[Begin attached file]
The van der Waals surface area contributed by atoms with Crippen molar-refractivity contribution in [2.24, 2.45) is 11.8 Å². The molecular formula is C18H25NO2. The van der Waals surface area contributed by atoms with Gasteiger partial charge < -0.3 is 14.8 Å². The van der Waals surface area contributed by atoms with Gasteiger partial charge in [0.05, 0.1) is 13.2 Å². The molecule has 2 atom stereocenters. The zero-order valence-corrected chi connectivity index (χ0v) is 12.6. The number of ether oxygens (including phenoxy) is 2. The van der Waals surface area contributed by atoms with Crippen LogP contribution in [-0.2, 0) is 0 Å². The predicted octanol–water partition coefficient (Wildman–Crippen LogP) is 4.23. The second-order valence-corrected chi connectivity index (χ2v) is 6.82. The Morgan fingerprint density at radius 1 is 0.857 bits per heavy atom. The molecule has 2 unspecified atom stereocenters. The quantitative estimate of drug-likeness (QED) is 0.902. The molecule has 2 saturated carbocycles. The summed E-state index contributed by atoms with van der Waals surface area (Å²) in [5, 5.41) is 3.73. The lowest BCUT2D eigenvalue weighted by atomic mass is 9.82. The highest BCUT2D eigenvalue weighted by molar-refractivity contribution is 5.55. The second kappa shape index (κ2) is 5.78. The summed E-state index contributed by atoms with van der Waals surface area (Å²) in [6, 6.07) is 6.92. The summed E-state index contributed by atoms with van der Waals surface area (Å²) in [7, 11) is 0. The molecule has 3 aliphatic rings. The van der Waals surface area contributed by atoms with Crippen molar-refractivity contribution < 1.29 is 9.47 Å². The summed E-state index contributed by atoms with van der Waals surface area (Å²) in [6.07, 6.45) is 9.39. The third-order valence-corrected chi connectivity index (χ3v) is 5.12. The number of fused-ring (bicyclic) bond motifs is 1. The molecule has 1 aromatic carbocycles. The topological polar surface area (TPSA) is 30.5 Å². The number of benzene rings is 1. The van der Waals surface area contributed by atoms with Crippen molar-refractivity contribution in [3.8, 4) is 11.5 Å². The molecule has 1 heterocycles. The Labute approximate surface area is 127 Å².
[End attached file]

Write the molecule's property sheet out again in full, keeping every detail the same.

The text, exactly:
The van der Waals surface area contributed by atoms with Crippen molar-refractivity contribution in [2.24, 2.45) is 11.8 Å². The molecular formula is C18H25NO2. The van der Waals surface area contributed by atoms with Gasteiger partial charge < -0.3 is 14.8 Å². The van der Waals surface area contributed by atoms with Gasteiger partial charge in [0.05, 0.1) is 13.2 Å². The molecule has 2 atom stereocenters. The zero-order valence-corrected chi connectivity index (χ0v) is 12.6. The number of ether oxygens (including phenoxy) is 2. The van der Waals surface area contributed by atoms with Crippen LogP contribution in [-0.2, 0) is 0 Å². The predicted octanol–water partition coefficient (Wildman–Crippen LogP) is 4.23. The second-order valence-corrected chi connectivity index (χ2v) is 6.82. The Morgan fingerprint density at radius 1 is 0.857 bits per heavy atom. The molecule has 2 unspecified atom stereocenters. The quantitative estimate of drug-likeness (QED) is 0.902. The molecule has 2 saturated carbocycles. The summed E-state index contributed by atoms with van der Waals surface area (Å²) in [5, 5.41) is 3.73. The lowest BCUT2D eigenvalue weighted by atomic mass is 9.82. The highest BCUT2D eigenvalue weighted by molar-refractivity contribution is 5.55. The second kappa shape index (κ2) is 5.78. The summed E-state index contributed by atoms with van der Waals surface area (Å²) in [6, 6.07) is 6.92. The summed E-state index contributed by atoms with van der Waals surface area (Å²) in [7, 11) is 0. The molecule has 3 aliphatic rings. The van der Waals surface area contributed by atoms with Crippen molar-refractivity contribution < 1.29 is 9.47 Å². The summed E-state index contributed by atoms with van der Waals surface area (Å²) in [6.07, 6.45) is 9.39. The third-order valence-corrected chi connectivity index (χ3v) is 5.12. The number of fused-ring (bicyclic) bond motifs is 1. The molecule has 1 aromatic carbocycles. The topological polar surface area (TPSA) is 30.5 Å². The number of benzene rings is 1. The van der Waals surface area contributed by atoms with Crippen molar-refractivity contribution in [3.8, 4) is 11.5 Å². The molecule has 1 heterocycles. The Labute approximate surface area is 127 Å².